2. This is a McLaughlin-group meta-narrative that has no resonance beyond Nebraska Avenue NW.
3. This narrative comes from conservative activists only -- and it has resonance among conservative activists only. It's fairly transparently silly.
4. I hear this from liberal elites, but his doggedness in the health care fight and his uncompromising delay in announcing his Afghanistan decision sort of belies this narrative factually. The scope of the coming changes to our health care system are enormous; Obama's poking Congress in the eye by bringing emissions targets to Copenhagen. On Afghanistan, he's not taking the path of least resistance, at least politically. Same goes for trying the 9/11 conspiracists in federal court. GTMO is well on its way to being closed -- if it had not been for the administration's follow through, GTMO would still be open in 2012 -- a virtual impossibility right now. That might not be the best course, policy-wise, but it's Obama's course, and he's pursuing it as aggressively as the law and diplomacy will allow.
5. Another conservative meta-narrative, one that resonates among the Cheneyites in the GOP. It is rejected by most of Washington, and it seems to have been rejected by most non-conservative Americans. Not sure what Obama's foreign policy narrative actually is just yet..and how it all hangs together... but trying to foist this historicist framework on it doesn't seem to tell us much.
6. Republicans will run in 2010 on this perception. Whether Obama defers to the Pelosi Congress "too much" is a question that cannot be evaluated without deciding whether (a) the Pelosi Congress is united about important questions and (b) whether their policies are correct. This is more of a question than a narrative at this point. It's also standard-Denny's-restaurant fare for politics.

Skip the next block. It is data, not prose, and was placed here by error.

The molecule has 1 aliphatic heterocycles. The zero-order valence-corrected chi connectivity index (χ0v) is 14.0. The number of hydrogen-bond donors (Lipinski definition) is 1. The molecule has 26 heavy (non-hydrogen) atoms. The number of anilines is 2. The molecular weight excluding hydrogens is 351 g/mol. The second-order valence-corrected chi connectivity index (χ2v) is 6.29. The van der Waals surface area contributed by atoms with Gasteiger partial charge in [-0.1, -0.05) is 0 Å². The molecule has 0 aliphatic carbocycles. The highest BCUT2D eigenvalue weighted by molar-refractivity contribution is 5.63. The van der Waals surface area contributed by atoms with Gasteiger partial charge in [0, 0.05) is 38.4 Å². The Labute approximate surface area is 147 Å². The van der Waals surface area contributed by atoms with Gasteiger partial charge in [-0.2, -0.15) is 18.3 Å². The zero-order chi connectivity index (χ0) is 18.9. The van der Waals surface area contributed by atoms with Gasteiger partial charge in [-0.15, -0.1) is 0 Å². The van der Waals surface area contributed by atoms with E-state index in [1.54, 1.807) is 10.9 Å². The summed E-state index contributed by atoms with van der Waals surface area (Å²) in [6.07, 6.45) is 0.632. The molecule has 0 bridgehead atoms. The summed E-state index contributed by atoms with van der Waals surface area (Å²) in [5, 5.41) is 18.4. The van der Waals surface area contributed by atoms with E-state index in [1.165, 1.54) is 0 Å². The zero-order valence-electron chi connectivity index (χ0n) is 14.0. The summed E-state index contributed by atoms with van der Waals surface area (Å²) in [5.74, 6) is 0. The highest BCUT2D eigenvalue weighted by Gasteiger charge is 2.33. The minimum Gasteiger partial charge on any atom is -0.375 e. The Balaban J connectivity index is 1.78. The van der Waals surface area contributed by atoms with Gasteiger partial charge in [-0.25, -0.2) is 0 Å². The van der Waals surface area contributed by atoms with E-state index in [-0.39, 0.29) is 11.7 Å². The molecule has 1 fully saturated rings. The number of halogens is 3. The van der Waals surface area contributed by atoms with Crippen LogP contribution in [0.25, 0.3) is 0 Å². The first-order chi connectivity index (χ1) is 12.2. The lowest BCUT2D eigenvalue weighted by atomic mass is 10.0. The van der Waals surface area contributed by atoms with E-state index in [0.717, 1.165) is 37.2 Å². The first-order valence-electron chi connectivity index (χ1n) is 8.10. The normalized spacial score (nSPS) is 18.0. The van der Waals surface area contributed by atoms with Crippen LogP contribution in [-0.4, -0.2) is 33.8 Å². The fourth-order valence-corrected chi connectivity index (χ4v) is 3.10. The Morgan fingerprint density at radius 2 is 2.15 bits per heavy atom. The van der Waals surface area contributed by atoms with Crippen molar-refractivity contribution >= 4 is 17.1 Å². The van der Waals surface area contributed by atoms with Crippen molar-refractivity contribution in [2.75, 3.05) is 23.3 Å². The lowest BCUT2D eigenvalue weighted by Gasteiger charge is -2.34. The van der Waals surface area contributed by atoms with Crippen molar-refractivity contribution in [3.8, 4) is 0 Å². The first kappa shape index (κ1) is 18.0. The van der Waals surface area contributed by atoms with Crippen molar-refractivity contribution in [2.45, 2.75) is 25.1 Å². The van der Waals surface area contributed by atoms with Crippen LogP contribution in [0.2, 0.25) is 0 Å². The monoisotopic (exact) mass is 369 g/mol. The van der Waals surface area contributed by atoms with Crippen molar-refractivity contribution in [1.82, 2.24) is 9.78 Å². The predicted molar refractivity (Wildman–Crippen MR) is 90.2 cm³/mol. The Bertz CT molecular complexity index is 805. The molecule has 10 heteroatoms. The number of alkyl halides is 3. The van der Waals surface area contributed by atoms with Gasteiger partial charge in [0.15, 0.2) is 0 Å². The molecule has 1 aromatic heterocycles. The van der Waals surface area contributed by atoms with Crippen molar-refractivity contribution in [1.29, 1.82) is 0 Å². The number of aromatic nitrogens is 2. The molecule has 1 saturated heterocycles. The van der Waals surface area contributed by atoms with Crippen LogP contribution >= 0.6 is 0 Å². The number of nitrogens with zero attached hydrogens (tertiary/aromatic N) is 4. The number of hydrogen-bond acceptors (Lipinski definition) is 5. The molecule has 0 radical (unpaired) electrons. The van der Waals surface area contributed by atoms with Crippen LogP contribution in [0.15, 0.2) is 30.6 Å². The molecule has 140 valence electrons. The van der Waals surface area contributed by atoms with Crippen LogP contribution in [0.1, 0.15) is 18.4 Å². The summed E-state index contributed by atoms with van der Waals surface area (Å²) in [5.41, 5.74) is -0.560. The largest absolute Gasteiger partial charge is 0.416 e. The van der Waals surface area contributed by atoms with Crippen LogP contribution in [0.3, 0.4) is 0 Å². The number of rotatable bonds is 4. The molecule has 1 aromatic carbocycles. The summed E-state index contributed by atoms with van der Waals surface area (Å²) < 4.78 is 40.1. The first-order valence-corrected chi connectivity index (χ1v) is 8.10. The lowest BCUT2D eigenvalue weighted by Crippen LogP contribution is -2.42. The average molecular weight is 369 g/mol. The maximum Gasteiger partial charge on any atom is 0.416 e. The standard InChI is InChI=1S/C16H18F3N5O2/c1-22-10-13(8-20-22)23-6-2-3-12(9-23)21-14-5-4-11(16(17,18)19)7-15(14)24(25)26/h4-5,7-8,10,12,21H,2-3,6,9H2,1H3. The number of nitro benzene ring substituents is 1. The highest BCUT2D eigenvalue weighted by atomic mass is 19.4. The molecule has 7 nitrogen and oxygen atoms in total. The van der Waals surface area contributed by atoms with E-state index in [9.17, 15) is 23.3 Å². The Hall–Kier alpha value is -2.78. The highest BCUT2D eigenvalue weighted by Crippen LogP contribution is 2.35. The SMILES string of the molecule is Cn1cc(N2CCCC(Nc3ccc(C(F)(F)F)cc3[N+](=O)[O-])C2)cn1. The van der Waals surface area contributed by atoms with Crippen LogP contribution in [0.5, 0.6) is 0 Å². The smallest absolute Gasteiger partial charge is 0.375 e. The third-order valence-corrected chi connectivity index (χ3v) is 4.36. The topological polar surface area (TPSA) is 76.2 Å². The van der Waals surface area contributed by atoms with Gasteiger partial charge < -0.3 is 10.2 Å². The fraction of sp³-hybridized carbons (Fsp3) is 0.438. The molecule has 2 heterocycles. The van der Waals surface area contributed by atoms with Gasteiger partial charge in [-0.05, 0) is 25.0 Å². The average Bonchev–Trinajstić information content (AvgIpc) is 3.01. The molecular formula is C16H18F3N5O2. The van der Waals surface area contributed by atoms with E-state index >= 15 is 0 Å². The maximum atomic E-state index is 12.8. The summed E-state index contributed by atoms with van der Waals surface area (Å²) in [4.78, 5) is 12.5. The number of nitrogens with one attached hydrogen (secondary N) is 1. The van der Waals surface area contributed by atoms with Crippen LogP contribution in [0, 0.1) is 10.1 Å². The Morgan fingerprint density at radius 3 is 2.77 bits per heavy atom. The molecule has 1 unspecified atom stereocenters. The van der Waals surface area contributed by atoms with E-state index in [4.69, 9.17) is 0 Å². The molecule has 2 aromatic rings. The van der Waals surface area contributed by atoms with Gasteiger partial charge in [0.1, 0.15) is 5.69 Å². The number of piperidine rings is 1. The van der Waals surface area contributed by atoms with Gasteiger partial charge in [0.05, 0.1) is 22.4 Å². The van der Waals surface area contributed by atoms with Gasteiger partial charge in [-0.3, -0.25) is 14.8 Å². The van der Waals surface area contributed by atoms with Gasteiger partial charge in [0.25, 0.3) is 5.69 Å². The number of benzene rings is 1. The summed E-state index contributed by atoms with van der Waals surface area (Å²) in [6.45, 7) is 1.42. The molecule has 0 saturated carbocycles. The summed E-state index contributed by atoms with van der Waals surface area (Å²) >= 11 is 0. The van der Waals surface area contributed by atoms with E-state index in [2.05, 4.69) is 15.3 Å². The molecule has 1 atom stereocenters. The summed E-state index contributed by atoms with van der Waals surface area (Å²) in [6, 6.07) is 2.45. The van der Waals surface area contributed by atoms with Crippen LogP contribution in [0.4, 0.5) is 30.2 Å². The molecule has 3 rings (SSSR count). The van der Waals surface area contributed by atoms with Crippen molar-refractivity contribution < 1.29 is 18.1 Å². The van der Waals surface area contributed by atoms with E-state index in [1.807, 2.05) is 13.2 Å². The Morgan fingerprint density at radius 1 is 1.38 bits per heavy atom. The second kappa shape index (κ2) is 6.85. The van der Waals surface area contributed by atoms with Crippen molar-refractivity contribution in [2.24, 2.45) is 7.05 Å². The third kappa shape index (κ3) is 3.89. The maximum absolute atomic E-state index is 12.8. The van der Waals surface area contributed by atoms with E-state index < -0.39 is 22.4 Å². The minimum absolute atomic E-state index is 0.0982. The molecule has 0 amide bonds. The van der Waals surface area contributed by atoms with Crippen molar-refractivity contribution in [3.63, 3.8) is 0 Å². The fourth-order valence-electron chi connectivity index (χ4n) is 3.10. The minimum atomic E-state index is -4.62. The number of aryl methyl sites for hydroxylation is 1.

7. This one doesn't bother me as it might bother others who bemoan the presence of characterological analysis in politics. It does matter how Obama comes off -- whether he plays as president -- whether his style intersects with the times. This narrative is different than narrative number 2 in that the question is not whether a president is overexposed, it's how the president decides to expose himself: what he says, and whether he follows through. This is a character question, and one that, rightly, will be debated over the next three years.
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is a contributing editor at The Atlantic
. He is also a senior contributor at Defense One
, a contributing editor at GQ, and a regular contributor at The Week